Graduate Program Procedures
The purpose of this document is to outline the responsibilities of graduate advisers and to clarify general procedures followed in the EALC graduate program.
1. Graduate Advisers
Each graduate student has an adviser who is to be consulted on a regular basis (at least once a semester, usually at the time of course selection). The responsibilities of the adviser are to guide and approve student course selection, to provide counseling on the overall course of study, and to serve as mentor, offering the student general academic development and career counseling.
Students must obtain the written approval of their graduate adviser, or the Director of Graduate Studies (DGS), before registering for courses. All changes to a student's semester schedule after registration must also be approved in writing by the student's graduate adviser. Courses not approved in this manner may not be accepted for credit toward the degree. Non-EALC courses may be taken only if they are relevant to the program and only with the explicit approval, by signature, of the student's graduate adviser or the DGS.
A student wishing to change graduate advisers may do so only with the written agreement of the new adviser or the DGS. In the event the DGS is the student's original adviser, the Department Head's approval may be substituted.
2. Admission to the Graduate Program
Admissions to the graduate program are made by the Graduate Admissions Committee. Students are admitted to either the Master's (Master of Arts; MA) or Doctoral (Ph.D.) degree program. Students who have not earned a Master's degree in a related field are eligible for admission into the MA program; students who have earned a Master's degree in East Asian studies (or the equivalent) either at UIUC or at another university are eligible for admission into the Ph.D. program.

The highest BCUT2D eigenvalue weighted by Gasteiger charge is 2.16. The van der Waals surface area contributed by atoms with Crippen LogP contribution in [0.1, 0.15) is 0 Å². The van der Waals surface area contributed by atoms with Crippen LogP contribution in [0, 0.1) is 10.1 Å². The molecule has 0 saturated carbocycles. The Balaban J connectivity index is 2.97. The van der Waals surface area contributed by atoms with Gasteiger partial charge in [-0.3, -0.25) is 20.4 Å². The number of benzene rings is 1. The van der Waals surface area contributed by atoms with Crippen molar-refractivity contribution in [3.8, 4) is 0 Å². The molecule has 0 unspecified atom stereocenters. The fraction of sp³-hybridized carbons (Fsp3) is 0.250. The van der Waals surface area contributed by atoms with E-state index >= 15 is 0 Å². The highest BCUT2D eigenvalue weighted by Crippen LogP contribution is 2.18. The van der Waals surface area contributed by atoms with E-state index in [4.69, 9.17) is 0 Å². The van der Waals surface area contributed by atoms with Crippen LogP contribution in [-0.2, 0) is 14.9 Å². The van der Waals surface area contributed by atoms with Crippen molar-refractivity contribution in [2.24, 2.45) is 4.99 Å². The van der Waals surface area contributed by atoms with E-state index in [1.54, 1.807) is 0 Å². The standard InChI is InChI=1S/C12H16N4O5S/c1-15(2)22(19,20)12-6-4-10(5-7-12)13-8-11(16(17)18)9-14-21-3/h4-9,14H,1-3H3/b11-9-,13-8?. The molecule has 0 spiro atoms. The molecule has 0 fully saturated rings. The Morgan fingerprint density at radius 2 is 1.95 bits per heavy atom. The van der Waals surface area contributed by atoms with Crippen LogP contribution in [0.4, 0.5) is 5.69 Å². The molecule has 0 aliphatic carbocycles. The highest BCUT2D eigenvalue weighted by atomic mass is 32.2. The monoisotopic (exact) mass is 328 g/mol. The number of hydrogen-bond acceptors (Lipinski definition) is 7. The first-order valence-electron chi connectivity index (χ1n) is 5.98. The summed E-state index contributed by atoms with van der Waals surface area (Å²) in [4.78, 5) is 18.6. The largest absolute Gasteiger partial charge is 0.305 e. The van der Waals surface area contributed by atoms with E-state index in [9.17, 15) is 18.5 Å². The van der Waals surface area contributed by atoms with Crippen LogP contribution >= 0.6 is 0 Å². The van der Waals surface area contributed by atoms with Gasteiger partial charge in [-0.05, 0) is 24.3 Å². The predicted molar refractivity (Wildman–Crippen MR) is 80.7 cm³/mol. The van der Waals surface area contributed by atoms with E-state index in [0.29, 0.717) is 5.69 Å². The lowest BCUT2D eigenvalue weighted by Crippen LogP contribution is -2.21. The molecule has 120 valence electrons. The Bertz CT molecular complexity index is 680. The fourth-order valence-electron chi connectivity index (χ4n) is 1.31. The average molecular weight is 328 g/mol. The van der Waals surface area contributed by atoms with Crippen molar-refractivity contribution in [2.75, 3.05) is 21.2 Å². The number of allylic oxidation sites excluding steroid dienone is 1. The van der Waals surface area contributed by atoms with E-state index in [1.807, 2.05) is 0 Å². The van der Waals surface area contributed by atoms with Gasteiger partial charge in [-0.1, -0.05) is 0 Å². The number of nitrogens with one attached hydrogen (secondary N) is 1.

3. Admission of EALC MA Students into the Ph.D. Program
Students in the EALC MA program who desire to enter the Ph.D. program must apply by January 1 of the year in which admission is sought, and must have completed all requirements for the MA by the time of admission. Applicants must submit a letter of application setting forth a plan of study, including the major and minor fields to be offered for the Ph.D., as well as a tentative dissertation topic. A written endorsement from the proposed major adviser, who will normally serve as the thesis adviser, is also required.
As part of the review, the Graduate Admissions Committee will solicit evaluations from the faculty with whom the student has taken courses. Initial decisions on admission to the Ph.D. program for applicants from the EALC MA program are made during the January admissions cycle by the Graduate Admissions Committee. Applicants from the EALC MA program who receive a positive endorsement by the Committee at that time will be admitted to the Ph.D. program contingent upon successful completion of the requirements for the MA, including a grade of either "pass with distinction" or "pass, admit to Ph.D." on the MA final examination (see MA final exam grading options below).
4. Course Requirements
M.A. course requirements are specified here.
5. Review and Evaluation of Student Progress
All graduate students in EALC receive regular evaluations of their progress to help them in planning their training. Students in the MA program receive a formal evaluation in the MA final examination. Students admitted into the Ph.D. program receive a formal review of progress, including an evaluation of research capability, at the end of their first year in the program.
6. MA Final Examination Policy